The Fountainhead: Remembering Seneca Village

The Fountainhead, part 1, chapter 7Although Ayn Rand's philosophy wasn't fully developed in The Fountainhead compared to where it was in Atlas Shrugged, there are some things that are consistent across her books. One of them is this: The heroes know they're the heroes, and the villains know they're the villains.This isn't how it really works. The idea that Bad People are aware they're Bad is a trope that only exists in fiction. Other than in rare and exceptional cases, everyone acts … [Read more...]

The Fountainhead: Selling the Dream

The Fountainhead, part 1, chapter 7Howard Roark has begun his new job at the source of all evil, Francon & Heyer. As a condition of taking the job, he asked to do structural rather than ornamental work, and Keating kept his end of the bargain. Even so, it gnaws at him:The lines he drew were to be the clean lines of steel beams, and he tried not to think of what these beams would carry. It was difficult, at times. Between him and the plan of the building on which he was working stood … [Read more...]

The Fountainhead: A Friend in Need

The Fountainhead, part 1, chapter 7Howard Roark has been left alone and jobless, again, by the forced retirement of his mentor. Luckily for him, though he's done nothing to deserve it, he has a friend.Peter Keating marches in to see his boss, Guy Francon, and tells him, "I've got to have that man." When he explains Roark's background, Francon agrees:"Oh well... well, speaking structurally, not esthetically, Cameron does give them a thorough grounding and... Of course, Cameron was … [Read more...]

The Fountainhead: Why So Serious?

The Fountainhead, part 1, chapter 6It's not looking good for Howard Roark. He's alone in the world again, as his mentor has been forced into retirement with his health failing and his spirit broken.Meanwhile, Peter Keating's star continues to rise. Rand tells us how things are going for him in this clever metaphor:It was Peter Keating's third year with the firm of Francon & Heyer. He carried his head high, his body erect with studied uprightness; he looked like the picture of a … [Read more...]

On the Morality of: Privacy of the Dead

[Note: This post contains major spoilers for the S-Town podcast.]I've been listening to S-Town, the popular and controversial new podcast from NPR reporter Brian Reed. It was undeniably fascinating as a work of literature, a modern spin on the Southern Gothic genre. But after finishing it, I shared the concerns that others have had about it, and I wanted to write about why.The genesis of the podcast came when Reed was contacted out of the blue by John B. McLemore, a resident of a rural … [Read more...]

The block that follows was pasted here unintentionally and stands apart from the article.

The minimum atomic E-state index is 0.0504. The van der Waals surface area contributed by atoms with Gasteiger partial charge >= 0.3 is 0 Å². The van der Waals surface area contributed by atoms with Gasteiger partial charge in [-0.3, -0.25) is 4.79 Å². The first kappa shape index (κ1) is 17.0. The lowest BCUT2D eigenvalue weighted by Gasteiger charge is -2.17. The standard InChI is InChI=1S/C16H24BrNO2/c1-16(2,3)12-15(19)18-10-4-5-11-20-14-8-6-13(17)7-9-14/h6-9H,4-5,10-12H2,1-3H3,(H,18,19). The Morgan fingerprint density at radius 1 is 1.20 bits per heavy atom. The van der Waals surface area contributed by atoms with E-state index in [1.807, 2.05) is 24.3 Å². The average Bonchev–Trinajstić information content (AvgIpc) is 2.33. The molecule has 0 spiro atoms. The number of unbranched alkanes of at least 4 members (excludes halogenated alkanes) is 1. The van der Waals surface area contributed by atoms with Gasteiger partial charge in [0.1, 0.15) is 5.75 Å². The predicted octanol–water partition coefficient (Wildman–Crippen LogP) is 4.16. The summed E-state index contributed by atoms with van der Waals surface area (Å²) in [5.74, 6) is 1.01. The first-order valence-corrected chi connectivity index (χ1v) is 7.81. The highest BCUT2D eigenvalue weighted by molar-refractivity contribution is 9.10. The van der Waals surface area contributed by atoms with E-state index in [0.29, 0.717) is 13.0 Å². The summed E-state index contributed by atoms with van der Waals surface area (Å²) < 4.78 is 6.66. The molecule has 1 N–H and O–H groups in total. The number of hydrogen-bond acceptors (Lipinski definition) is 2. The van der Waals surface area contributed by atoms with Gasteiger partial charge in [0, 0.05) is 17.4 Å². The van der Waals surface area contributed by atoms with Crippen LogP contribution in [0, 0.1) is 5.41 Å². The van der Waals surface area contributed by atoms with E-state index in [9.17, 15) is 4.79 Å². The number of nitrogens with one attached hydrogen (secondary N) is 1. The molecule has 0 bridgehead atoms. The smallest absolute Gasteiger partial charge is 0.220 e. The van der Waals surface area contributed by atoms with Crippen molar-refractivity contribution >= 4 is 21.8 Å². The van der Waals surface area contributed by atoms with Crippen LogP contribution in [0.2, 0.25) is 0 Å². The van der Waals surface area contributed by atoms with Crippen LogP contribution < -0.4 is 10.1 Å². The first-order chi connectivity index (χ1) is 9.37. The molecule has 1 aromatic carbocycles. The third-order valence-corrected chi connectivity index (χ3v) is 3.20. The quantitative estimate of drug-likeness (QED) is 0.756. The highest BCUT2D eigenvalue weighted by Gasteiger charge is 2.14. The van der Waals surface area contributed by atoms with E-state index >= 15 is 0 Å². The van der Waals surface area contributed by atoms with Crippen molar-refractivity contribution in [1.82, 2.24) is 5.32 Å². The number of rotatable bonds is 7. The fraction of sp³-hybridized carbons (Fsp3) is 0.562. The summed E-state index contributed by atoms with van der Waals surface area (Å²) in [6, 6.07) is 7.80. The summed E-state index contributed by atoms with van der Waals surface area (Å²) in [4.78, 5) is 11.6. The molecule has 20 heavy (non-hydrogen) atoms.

The Fountainhead: A Randian Guide to Retirement

The Fountainhead, part 1, chapter 6After losing their last chance at a big commission, Henry Cameron and Howard Roark both know that the end is in sight. Finally, the day they've been dreading arrives:In February of 1925 Henry Cameron retired from practice.For a year, he had known that the day would come. He had not spoken of it to Roark, but they both knew and went on, expecting nothing save to go on as long as it was still possible. A few commissions had dribbled into their … [Read more...]

The Fountainhead: The Buried Past

The Fountainhead, part 1, chapter 6I've mentioned Ellsworth Toohey, the sinister socialist architecture critic who turns out to be the Big Bad of this novel. Now he's taken the first step in his malevolent plan for world domination, and it's... *dramatic chord* writing a book about architecture.Sermons in Stone by Ellsworth M. Toohey was published in January of the year 1925.It had a fastidious jacket of midnight blue with plain silver letters and a silver pyramid in one corner. It … [Read more...]

The Fountainhead: Know Your Customer

The Fountainhead, part 1, chapter 5As Peter Keating is moving up in the world, Howard Roark's career is circling the drain.In two years, Henry Cameron's firm has lost one commission after another. He's had to lay off one of his few remaining draftsmen; the others, including Roark, aren't getting paid on time. Even keeping the lights on is a burden. Worse, Cameron has begun disappearing from the office to go on benders:Cameron had lost even the shame of his agony, and had come to … [Read more...]

The Fountainhead: Good Classic

The Fountainhead, part 1, chapter 5A year passes, and Peter Keating is moving up in the world. Through clever manipulation of office politics, he's gotten rid of everyone who had seniority on him, leaving his own path clear for promotion.The first to go is Tim Davis, the firm's star draftsman. In the guise of wanting to be helpful, Keating volunteers to do more and more of Davis' work, which Davis welcomes since it gives him the opportunity to slack off. However, it soon becomes obvious … [Read more...]

The Fountainhead: A Dream Deferred

The Fountainhead, part 1, chapter 4Howard Roark has been working at Henry Cameron's office for a month. Cameron often comes out to loom over Roark's shoulder and glare at him, but the two of them have scarcely spoken in all that time. Finally, he calls Roark into his office:The light of the lamp fell on Cameron's cheek, on his beard, the white threads glistening, on his fist, on a corner of the drawing, its black lines bright and hard as if embossed on the paper."You're fired," … [Read more...]